Quote:I did the same research/results and got 2 straight run pilgrims both turned out to be male...ugh, so they got rehomed in May; they were abnoxiously loud and very talkative, freaked out when any other people were in the backard and were always trying to assert dominance over eachother, the ducks and me. It was a headache and I nearly didn't order another goose period because of them. But I still really wanted goose eggs so I gave in and ordered a female tolouse because with this breed at least I could ensure the gender was female. I held her a lot and she imprinted on me, she is sweet gentle super quiet and doesn't dominate anybody. SHe talks only to me or when she is confused (she gets stuck in this one area of the yard because she can't see there is a root holding her lower body back from going forward-its kinda funny). SHe is very friendly with everyone who goes near the run and she never cries an alarm. Her honk is very different from the male pilgrims and much shorter and quieter. I love my tolouse and am very happy with her. I really think the goose you get develops according to how you raise it and its interaction with other animals. I now hear My pilgrim boys are the quietest and most friendly to humans in their new flock of 11 geese a few cities away and they stick close to their coop.
     
  7. sianara

    sianara Chillin' With My Peeps

    Apr 27, 2007
    Central MA
    Quote:They might protect their territory but without mating/family it will be much less, the same is true of a gander only flock BTW.

    Ok, this is what I was hoping to hear [​IMG] Thanks.
     
  8. sianara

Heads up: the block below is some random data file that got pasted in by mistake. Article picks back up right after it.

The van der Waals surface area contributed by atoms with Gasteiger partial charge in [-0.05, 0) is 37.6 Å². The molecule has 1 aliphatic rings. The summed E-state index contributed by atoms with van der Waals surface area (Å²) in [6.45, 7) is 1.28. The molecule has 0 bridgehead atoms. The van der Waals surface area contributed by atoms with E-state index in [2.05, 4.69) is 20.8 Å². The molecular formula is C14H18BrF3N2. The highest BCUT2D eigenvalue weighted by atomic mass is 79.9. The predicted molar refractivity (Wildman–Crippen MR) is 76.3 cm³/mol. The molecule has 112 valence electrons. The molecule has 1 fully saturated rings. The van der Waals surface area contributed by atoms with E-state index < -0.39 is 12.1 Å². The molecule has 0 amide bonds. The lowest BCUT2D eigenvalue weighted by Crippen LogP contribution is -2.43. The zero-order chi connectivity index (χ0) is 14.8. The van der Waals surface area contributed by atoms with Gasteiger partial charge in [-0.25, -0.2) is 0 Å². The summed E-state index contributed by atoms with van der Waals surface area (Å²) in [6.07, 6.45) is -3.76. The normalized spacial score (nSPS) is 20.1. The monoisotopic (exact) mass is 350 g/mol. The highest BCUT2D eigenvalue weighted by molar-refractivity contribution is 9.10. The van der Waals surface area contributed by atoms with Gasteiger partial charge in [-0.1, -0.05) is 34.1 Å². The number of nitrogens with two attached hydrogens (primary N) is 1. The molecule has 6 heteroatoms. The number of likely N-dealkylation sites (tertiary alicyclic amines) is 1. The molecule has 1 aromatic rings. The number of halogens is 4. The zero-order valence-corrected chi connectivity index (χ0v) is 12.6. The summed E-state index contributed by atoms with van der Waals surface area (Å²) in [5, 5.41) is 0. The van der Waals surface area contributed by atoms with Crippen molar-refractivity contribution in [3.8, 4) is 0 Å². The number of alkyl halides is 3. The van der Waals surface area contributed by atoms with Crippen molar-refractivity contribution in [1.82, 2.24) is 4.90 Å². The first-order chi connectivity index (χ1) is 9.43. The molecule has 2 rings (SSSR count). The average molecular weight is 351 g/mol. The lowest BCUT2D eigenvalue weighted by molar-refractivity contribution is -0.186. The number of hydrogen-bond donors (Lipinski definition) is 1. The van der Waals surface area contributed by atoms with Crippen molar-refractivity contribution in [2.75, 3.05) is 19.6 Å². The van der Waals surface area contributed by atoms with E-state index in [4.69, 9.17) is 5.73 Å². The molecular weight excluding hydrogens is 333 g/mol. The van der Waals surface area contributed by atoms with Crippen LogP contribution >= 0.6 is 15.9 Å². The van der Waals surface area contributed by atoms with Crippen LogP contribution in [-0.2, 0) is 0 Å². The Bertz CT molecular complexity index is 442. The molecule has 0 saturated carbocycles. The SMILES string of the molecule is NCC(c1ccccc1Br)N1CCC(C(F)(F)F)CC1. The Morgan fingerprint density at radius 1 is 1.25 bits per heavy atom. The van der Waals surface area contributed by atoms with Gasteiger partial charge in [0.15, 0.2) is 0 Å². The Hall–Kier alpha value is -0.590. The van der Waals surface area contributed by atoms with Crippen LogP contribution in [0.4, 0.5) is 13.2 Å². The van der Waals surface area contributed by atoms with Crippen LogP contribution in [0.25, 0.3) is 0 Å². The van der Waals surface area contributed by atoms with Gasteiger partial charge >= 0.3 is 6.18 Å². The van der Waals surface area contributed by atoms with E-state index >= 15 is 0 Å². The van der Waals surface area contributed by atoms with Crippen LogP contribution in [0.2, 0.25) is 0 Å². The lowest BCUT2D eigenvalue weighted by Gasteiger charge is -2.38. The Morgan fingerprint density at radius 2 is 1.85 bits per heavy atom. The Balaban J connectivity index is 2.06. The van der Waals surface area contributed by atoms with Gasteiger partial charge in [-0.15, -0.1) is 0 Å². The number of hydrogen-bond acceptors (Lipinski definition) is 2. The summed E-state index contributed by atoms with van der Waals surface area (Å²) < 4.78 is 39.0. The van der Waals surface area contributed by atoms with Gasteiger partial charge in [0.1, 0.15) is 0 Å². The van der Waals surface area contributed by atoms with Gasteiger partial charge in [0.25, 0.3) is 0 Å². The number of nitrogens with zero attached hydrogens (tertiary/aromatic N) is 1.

sianara Chillin' With My Peeps

    Apr 27, 2007
    Central MA
    Quote:So in your experience do they go broody regularly even without a gander (I know my big chickens do!).

    No dogs here due to allergies. Or small children either (not due to allergies [​IMG] but cuz they grew up)
     
  9. sianara

    sianara Chillin' With My Peeps

    Apr 27, 2007
    Central MA
    Quote:I did the same research/results and got 2 straight run pilgrims both turned out to be male...ugh, so they got rehomed in May; they were abnoxiously loud and very talkative, freaked out when any other people were in the backard and were always trying to assert dominance over eachother, the ducks and me. It was a headache and I nearly didn't order another goose period because of them. But I still really wanted goose eggs so I gave in and ordered a female tolouse because with this breed at least I could ensure the gender was female. I held her a lot and she imprinted on me, she is sweet gentle super quiet and doesn't dominate anybody. SHe talks only to me or when she is confused (she gets stuck in this one area of the yard because she can't see there is a root holding her lower body back from going forward-its kinda funny). SHe is very friendly with everyone who goes near the run and she never cries an alarm. Her honk is very different from the male pilgrims and much shorter and quieter. I love my tolouse and am very happy with her. I really think the goose you get develops according to how you raise it and its interaction with other animals. I now hear My pilgrim boys are the quietest and most friendly to humans in their new flock of 11 geese a few cities away and they stick close to their coop.

    Pilgrims are auto sexing so they would have known they were sending you two males.

    How were you assured of getting a female toulouse?

    I guess the difference in their behavior might be due to now being the lowest in the new pecking order? That's interesting...
     

BackYard Chickens is proudly sponsored by